You will never get over Africa.
That's what my precious friend, a missionary, told me when she found out we were moving to Guinea.
She is right. But even if I did get over Africa, I will never get over Mahawa.
Our balcony looks over our wall into our neighbor's courtyard. Two little girls, who appear to be about 3 and 8, live there. Many days we will wave to get their attention and beckon them to go to the gate where my girls will deliver candy and cookies or other treats. Our only connection to them has been smiling and waving from a distance and the brief moments when their hands exchange the goodies.
Yesterday when my girls left to deliver candy canes, they came back with a message. The girls want to know if they can come over to play.
I couldn't say yes fast enough! We ran outside to bring them in. The little beauty was enamored with WildHeart's baby doll and immediately tried to put the baby on her back to carry around. CurlyGirl helped tie the baby on.
I asked our friend and guard to help us translate. He was able to speak to the smaller girl, but had trouble with the older. Her name is Mahawa, he told me and she doesn't speak French. She only speaks a tribal language. She was sent in from a village to live with and work for this family.
I could hardly believe it. I knew she didn't go to school and found that strange since this family is somewhat wealthy by Guinean standards. Now it made sense. The reason I never saw her held or dressed pretty or given the attention like the younger girl was because she is not their litttle girl---she is their servant. The little girl is always dressed up with braided hair and pretty dresses. Mahawa's hair is always shaved off and she is never dressed up.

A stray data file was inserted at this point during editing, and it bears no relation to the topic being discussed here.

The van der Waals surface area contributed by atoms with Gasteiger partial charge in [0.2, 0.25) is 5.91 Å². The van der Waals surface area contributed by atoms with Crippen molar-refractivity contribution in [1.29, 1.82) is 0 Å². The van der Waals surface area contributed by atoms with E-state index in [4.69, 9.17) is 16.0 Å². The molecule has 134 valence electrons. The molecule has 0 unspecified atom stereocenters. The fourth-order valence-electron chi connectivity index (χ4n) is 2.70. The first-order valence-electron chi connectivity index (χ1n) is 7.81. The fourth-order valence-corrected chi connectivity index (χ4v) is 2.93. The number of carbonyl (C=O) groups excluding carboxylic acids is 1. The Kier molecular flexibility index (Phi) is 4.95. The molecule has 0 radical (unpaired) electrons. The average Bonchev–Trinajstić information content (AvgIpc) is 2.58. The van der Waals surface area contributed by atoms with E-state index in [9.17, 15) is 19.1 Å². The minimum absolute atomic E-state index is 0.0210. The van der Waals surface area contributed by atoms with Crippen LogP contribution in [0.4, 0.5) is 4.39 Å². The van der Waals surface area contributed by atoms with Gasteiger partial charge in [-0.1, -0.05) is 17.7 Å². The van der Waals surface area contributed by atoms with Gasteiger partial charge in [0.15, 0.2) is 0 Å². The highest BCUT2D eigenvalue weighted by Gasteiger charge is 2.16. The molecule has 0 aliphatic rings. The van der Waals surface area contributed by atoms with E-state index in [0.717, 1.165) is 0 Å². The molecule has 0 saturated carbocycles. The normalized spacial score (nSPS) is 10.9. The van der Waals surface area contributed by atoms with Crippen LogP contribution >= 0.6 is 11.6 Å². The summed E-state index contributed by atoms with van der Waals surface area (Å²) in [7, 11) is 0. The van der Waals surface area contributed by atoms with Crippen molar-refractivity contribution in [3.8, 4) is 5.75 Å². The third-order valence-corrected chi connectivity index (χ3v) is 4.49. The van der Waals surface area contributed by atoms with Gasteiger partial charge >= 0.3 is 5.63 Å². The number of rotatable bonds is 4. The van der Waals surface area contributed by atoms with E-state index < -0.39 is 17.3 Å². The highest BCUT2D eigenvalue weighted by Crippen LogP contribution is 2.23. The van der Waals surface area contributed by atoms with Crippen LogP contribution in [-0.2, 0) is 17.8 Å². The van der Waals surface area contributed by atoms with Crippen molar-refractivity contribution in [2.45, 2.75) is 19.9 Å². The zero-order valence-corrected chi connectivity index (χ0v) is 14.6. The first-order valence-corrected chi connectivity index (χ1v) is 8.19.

I tried to ask her how old she was. She seemed confused. Finally, she said she was six.
Now, I was confused.
She looked older than that...closer to CurlyGirl's age.
My guard said, "she's not six. She probably has no idea how old she is."
I was sick.
If she doesn't know how old she is, then how do they celebrate her birthday?
I thought of CurlyGirl. Two houses right next to each other--two little girls, probably the same age, but the contrast of their lives couldn't be greater.
CurlyGirl doesn't make it a day without an abundance of hugs and kisses and "I love you's".
Her birthday is a huge ordeal and anyone who has seen her hair knows that it is a major project every day!
My Man and I always pray for her and over her.
We tell her she has been called out by GOD.
No one even fixes Mahawa's hair.
I realize how sad this sounds. You would think that is strange if you met her because sad isn't a word you think of when you are with her. She is extremely happy. She behaves with a grace beyond her years.
She is lovely.
I don't know what to do with this one. All I can think right now is that I am thankful to live by her. She may not have known spoiling and hugs and birthdays before...
but the Smiths are in town and things are about to change....